Rural India is not dearth of talent. A strong drive to achieve puts you on higher pedestal and treads a path to success. It is immaterial where you are born with a social and economic condition you have inherited. What matters is the quantum of fire in your belly.

Some people perish in the course of their struggle and only few will rise to dictate their destiny.

Dodde Anjaneyulu belongs to the second lot. This pride of Andhra achieved his father's dream of becoming IAS in  2010 Civil Service Examination (CSE)  and got 278th rank. His father who was a watchman in a sleepy village: Jammikunta in backward Telangana region  inspired his son to become Collector and the son took his father's dream to heart, despite abject poverty.

Anjaneyulu through arduous efforts shined in academics and thereafter completed his engineering graduation in 2005. He settled as a software professional for 2 years to accumulate the needy bucks  for the Civil Services Exam preparation. Though the sudden death of his father in 2007 somewhat crippled him, but it solidified his resolve to embark his goal.

Getting selected to IAS is no mean achievement. Every year, around 4 lac aspirants compete the CSE out of which only ten thousand aspirants clear their preliminaries and very creamy few i.e. 1000 finally gets selected for IAS, IFS, IPS and other allied Group A & B Services. So it is all merit and hard work that matters. Anjaneyulu through this covetous achievement, once again proved to the world that a fire in the belly do wonders.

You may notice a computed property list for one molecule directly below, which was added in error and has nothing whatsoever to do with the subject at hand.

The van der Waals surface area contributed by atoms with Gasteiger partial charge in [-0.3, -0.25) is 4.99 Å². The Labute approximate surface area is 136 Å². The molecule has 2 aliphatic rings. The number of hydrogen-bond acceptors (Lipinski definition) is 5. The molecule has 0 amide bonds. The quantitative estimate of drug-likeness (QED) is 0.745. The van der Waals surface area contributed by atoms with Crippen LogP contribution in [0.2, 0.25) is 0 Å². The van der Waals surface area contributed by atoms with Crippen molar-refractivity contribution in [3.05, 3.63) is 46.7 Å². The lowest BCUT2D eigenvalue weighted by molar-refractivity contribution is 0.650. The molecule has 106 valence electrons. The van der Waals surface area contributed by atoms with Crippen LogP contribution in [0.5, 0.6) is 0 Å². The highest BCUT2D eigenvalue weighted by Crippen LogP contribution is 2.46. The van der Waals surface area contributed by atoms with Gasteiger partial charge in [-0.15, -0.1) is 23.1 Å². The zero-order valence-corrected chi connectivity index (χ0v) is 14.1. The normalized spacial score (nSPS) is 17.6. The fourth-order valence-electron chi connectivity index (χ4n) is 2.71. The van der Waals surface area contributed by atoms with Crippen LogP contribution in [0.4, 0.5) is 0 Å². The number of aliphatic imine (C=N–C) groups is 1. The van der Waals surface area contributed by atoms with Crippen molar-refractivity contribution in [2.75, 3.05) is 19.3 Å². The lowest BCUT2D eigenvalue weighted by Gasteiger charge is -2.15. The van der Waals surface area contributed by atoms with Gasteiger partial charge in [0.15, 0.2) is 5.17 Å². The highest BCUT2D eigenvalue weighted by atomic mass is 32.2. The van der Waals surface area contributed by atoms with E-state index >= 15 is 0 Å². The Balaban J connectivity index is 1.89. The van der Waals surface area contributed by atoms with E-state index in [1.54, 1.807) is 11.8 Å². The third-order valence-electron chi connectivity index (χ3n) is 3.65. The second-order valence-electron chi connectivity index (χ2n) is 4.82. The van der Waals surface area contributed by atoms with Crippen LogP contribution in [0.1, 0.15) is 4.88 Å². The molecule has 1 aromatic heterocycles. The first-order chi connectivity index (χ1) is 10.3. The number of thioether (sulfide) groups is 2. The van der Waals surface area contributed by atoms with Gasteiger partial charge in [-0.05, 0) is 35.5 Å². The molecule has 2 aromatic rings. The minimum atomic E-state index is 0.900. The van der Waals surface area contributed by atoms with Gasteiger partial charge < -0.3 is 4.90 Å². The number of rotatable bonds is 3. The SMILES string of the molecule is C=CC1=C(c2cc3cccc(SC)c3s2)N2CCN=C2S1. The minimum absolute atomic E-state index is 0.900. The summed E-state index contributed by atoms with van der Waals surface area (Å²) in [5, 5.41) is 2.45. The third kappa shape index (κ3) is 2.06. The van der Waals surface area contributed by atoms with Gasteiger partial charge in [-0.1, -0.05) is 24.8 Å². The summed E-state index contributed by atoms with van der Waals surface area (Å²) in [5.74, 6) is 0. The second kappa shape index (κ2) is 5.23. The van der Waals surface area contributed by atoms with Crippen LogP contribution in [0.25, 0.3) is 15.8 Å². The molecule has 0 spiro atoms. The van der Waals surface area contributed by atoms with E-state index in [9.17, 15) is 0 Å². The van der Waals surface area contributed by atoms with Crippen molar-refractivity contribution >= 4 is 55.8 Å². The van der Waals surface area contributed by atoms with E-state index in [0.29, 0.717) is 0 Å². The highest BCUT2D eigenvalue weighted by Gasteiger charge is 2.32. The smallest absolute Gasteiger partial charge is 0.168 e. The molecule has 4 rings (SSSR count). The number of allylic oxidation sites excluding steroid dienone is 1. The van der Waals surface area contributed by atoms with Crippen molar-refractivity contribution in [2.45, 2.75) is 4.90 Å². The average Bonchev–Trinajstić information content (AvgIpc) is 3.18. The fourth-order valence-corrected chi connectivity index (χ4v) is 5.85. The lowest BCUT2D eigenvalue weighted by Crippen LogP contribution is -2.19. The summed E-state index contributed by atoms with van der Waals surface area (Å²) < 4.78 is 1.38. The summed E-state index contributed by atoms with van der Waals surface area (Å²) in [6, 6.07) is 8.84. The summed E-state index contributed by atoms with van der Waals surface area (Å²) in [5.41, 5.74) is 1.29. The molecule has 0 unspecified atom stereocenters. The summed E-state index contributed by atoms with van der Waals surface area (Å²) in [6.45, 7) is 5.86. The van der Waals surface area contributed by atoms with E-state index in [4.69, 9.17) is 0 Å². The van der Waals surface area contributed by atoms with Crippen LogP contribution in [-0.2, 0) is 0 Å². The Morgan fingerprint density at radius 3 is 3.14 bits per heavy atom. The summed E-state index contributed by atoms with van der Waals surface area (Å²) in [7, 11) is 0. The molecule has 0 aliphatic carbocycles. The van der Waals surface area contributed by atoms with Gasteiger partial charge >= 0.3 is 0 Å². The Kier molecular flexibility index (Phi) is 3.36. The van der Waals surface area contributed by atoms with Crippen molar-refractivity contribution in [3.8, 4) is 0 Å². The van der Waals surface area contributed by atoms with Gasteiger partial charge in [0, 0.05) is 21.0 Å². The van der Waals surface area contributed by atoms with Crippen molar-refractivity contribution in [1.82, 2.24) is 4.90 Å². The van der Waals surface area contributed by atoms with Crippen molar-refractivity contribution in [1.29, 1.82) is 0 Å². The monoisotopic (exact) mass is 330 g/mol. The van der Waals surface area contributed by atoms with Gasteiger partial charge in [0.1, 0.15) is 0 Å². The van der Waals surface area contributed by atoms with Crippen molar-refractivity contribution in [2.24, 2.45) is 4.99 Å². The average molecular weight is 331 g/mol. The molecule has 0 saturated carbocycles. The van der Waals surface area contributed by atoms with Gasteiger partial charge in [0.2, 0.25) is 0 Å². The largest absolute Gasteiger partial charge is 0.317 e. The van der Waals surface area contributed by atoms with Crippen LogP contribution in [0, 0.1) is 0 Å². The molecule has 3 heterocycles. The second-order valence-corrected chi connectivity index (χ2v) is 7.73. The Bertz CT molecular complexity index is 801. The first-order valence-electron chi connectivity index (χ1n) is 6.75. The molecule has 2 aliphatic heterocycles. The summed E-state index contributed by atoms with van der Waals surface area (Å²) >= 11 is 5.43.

After reading his story in a local Telugu paper Saakshi dated 19 Nov 2011,  I was totally moved. The way his mother broke down after seeing her son’s achievement would strike a chord with any reader. It is palpable to understand the emotions of a mother who wept out of ecstasy, but felt sorry because her husband was no more to see their son's grand achievement. It is a soul-stirring story I ever read in my life.

After reading about Anjaneyulu, I could not resist without congratulating him. But how? That question haunted me for a while. Had it been 20 years earlier, I might have crushed my desire. But the Information Age prompted me to find ways. So I jumped into action and searched for his email ID in the Google. Being an internet buff, it was not a difficult task and I managed to get his Facebook link through which I got his e-mail ID. Immediately, I sent an email congratulating him for his achievement. It was so exhilarating that he not only acknowledged my mail quickly but spoke to me over phone with a full of gratitude and humility.

I read somewhere that the great tragedy of life is not death, but what we let die inside of us (talent) while we still  live. Anjaneyulu deeply engraved his father's dream to become IAS by which he not only proved a darling child to his parents, but a shining star to the millions of aspirants.  

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